Pewsey Vale and Stelvin; The Contours
29 January 2002
The history of Pewsey Vale and Stelvin spans almost three decades. After the 1969 Pewsey Vale Riesling took Australia by storm, winning countless awards, Pewsey Vale's then-winemaker, Peter Wall, decided the time was right to introduce a revolutionary new closure for Pewsey Vale Riesling.
And so, beginning with the 1970 vintage, Pewsey Vale Riesling was sealed with a Stelcap. The original Stelcap used a cork layer and paper which later became an expanded polyethylene layer, as well as a precautionary cork.
Pewsey Vale Rieslings were sealed with a Stelvin screw-cap from the 1976 vintage until 1983, which proved to be the ideal closure and more successful than the Stelcap. Stelvin was commercially introduced into Australia by ACI in 1976. The difference between this and the Stelcap being the wadding material which, in the case of Stelvin consisted of a layer of tin adhered to a backing material with the tin covered by a layer of PVDC acting as the wine contact layer. The original design was by French company, Le Bouchage Mechanique, who had been approached by Peter Wall in 1964 about an alternative sealing system for bottles.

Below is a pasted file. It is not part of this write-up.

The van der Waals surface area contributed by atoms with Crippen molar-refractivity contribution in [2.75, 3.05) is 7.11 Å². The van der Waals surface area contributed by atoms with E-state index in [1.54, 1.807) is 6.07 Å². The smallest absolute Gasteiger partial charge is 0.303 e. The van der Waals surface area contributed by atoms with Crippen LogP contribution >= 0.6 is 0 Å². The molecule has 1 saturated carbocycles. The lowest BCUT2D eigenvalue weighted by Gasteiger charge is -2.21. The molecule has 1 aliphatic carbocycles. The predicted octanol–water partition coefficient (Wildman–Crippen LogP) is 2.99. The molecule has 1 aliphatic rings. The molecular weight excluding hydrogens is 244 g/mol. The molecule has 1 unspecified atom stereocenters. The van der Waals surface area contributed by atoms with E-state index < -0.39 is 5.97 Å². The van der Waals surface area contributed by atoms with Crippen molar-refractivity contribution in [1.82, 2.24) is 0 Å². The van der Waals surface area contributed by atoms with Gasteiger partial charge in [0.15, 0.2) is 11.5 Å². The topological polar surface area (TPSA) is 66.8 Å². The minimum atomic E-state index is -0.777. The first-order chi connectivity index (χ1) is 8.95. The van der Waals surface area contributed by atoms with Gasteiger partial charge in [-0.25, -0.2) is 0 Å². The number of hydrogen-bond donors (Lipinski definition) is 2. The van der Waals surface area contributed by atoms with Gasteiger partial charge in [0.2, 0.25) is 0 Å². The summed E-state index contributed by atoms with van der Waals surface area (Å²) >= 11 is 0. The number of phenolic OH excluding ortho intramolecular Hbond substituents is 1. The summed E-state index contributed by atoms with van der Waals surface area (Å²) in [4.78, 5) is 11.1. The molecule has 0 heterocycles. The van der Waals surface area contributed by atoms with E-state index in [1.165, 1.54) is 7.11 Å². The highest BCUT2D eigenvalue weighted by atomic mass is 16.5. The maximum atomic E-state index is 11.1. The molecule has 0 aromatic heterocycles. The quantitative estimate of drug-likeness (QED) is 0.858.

While the Australian wine industry was excited about the technical merit of the closure, wine consumers were less enthusiastic, perceiving the metal cap as an indication of a lower quality product. As a result of this lack of understanding, Pewsey Vale Riesling reverted back to cork in 1984.
The Pewsey Vale winemakers remained convinced of the suitability of Stelvin as a closure - particularly for premium wines with good ageing potential. Each year, since 1995, the small quantity of Pewsey Vale Riesling destined for museum release is bottled in Stelvin and set aside for later release as a Pewsey Vale aged Riesling called The Contours.
Stelvin eliminates the possibility of wine taint from cork and is a wonderful seal for ensuring great bottle ageing of suitable white wines - especially Riesling. As the seal does not allow any air into the bottle at all, the wine undergoes a slow but perfect bottle ageing process. The end result is a superb aged Riesling and the guaranteed satisfaction of the drinker.